Faculty Profile

Sharon O'Brien

Professor of English and American Studies; James Hope Caldwell Professor of American Cultures (1975)

Contact Information

obrien@dickinson.edu

Denny Hall Room 316
717.245.1497
http://users.dickinson.edu/~obrien/

Bio

Sharon O'Brien teaches interdisciplinary courses in the American Studies and English Departments, looking at the multiplicity of American cultures through the lenses of race, class, gender, and ethnicity. The author of a biography of Willa Cather and of a family memoir, she is now teaching and writing memoir and personal essay. Teaching and research interests include the politics of memory; illness and narrative; and lifewriting.

Education

  • B.A., Radcliffe College, 1967
  • M.A., Harvard University, 1969
  • Ph.D., 1975

2016-2017 Academic Year

Fall 2016

FYSM 100 First-Year Seminar
The First-Year Seminar (FYS) introduces students to Dickinson as a "community of inquiry" by developing habits of mind essential to liberal learning. Through the study of a compelling issue or broad topic chosen by their faculty member, students will: - Critically analyze information and ideas - Examine issues from multiple perspectives - Discuss, debate and defend ideas, including one's own views, with clarity and reason - Develop discernment, facility and ethical responsibility in using information, and - Create clear academic writing The small group seminar format of this course promotes discussion and interaction among students and their professor. In addition, the professor serves as students' initial academic advisor. This course does not duplicate in content any other course in the curriculum and may not be used to fulfill any other graduation requirement.

AMST 200 Health, Illness and Narrative
What is it like to experience illness or disability in America? This course will focus on narratives of illness and disability in contemporary American culture, exploring the ways in which both have been stigmatized as well as the ways in which writers and activists have challenged and changed attitudes and laws. How has the American cult of “positive thinking” and self-mastery affected the lives of people experiencing illness or disability? What role do forms of creative expression—fiction, memoir, graphic novel, poetry, essay, film – play in resisting silence and stigma? How do the variables of race, class, gender, sexuality and age impact the experience of illness and disability? How can the phenomenon of “passing” be applied to people with disabilities? How is the experience of illness and disability narrated differently by patients and by medical professionals? By writers who publish and those who contribute to blogs and newsletters? By those who experience chronic conditions and those who face death? Our reading will include books such as Audre Lorde, The Cancer Journals; Susan Sontag, Illness as Metaphor and AIDS and Its Metaphors, Miriam Engelberg, Cancer Made Me a Shallower Person; Atul Gawande, Being Mortal; Nancy Mairs, Waist-High in the World; Simi Linton, My Body Politic; Lennard Davis, Enabling Acts. Films will include Wit and Murderball.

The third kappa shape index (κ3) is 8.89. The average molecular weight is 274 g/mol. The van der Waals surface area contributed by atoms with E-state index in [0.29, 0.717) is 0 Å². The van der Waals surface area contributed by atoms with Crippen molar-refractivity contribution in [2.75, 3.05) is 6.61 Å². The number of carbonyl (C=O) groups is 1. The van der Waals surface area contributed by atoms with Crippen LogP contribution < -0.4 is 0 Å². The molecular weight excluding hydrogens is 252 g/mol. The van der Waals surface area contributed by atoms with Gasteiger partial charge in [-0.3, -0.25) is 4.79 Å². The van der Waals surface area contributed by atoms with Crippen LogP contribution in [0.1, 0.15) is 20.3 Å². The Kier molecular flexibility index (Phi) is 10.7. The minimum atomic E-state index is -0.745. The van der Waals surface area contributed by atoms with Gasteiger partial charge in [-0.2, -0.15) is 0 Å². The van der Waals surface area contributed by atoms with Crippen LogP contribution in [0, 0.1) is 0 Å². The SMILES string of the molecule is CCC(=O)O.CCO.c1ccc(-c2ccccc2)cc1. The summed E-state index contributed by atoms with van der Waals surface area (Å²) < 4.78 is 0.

Spring 2017

ENGL 219 Creative Writing: Memoir/Essay
Cross-listed with CRWR 219-01.In this course, we will learn how to transform life into art by taking what may seem “personal” materials – the experiences of a life, or lives – and shaping them aesthetically into narrative. “Everyone has a story that only they can tell,” writer Susan Monsky once said, and this is particularly relevant in a course that focuses on memoir and personal essay. Equally true is the fact that not everyone can tell her or his story well or effectively, in a way that will engage readers. The challenge of memoir is to draw on the raw material of life and transform it into art by finding the story that emerges and creating a narrative voice to tell that story. In this course we will both encourage the emergence of writers’ individual voices and work on the literary techniques (many of which are shared with fiction writers) that make memoir (and personal essay) a literary genre.We will be reading examples of memoir and personal essay; the heart of the course, however, is the workshop, where we will discuss each other’s writing and give suggestions for revision. Classes will include discussions of the reading, freewriting, and workshopping of student papers.